Inverse of rank-one perturbation of identity

__Problem statement:__

If and are m-vectors, the matrix is known as a rank-one perturbation of the identity. Show that if is nonsingular, then its inverse has the form

for some scalar .

- give an expression for

- for what and is singular?

- if singular, what is

__Attempt:__

*Expression for :*

if

I did not actually show that the inverse has that form, and I'm not sure how to do so.

__For what and is singular:__

A is singular when is a unit vector on one of the axis, and is a unit vector in the opposite direction of .

Ex.

__If singular, what is :__

has rank m, and has rank 1.

If is singular has rank .

has then one free variable and its nullspace has rank 1.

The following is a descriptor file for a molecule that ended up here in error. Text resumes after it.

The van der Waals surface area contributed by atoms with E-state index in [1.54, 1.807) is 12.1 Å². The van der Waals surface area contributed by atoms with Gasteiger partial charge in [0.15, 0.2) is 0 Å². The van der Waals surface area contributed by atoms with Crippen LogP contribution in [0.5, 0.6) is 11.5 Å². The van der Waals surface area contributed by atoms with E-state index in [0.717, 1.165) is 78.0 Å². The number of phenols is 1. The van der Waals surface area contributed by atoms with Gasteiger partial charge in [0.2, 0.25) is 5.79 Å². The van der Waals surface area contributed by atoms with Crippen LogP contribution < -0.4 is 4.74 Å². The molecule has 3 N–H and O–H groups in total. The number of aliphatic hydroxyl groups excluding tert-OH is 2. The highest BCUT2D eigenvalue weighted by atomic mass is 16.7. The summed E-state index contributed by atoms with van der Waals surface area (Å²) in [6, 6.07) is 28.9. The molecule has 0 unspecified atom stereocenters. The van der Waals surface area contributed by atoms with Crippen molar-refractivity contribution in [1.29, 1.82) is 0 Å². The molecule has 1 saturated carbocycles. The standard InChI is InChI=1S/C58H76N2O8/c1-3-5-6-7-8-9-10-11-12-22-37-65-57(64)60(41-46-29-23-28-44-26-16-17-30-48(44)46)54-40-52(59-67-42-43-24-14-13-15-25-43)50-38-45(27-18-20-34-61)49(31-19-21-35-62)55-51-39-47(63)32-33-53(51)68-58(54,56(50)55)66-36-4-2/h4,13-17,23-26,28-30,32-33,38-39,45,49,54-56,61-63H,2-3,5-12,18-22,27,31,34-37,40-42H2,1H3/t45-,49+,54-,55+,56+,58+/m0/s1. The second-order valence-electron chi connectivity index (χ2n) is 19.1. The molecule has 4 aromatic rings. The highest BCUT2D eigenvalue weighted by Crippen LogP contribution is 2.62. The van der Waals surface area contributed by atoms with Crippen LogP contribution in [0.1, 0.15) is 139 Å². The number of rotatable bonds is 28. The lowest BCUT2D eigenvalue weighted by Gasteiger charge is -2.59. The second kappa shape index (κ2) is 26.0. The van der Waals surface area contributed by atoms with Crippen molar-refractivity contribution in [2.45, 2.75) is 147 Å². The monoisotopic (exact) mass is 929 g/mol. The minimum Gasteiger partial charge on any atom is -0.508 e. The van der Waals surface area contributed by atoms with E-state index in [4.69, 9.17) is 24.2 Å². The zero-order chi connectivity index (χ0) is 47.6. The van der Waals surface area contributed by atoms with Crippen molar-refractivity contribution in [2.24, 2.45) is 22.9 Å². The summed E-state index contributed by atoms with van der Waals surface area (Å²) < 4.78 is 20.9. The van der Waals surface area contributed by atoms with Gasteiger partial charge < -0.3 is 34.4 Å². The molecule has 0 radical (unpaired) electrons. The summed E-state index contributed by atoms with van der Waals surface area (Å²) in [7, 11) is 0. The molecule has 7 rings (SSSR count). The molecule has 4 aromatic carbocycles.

It is a line in

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Just throwing around some ideas on the last two questions as I hate to post a question without attempt.

It seems that I can not get any further by my self,so I'm hoping some of you might spare a few moments.

Thanks.

Re: Inverse of rank-one perturbation of identity

Hi,

I am stuck on this problem, too. In particular, going between these two steps:

Quote:

Originally Posted by

**Mollier**

makes ZERO sense. How did uv* magically turn into v*u????? And what are these two expressions equal to, I?? :(

EDIT: OK, the trick for the case when A is nonsingular is to realize that (1) matrices, including vectors, associate, and (2) v*u is a scalar. That is, uv*uv* = u(v*u)v* = (v*u)uv*. So how exactly do we handle the A-is-singular case?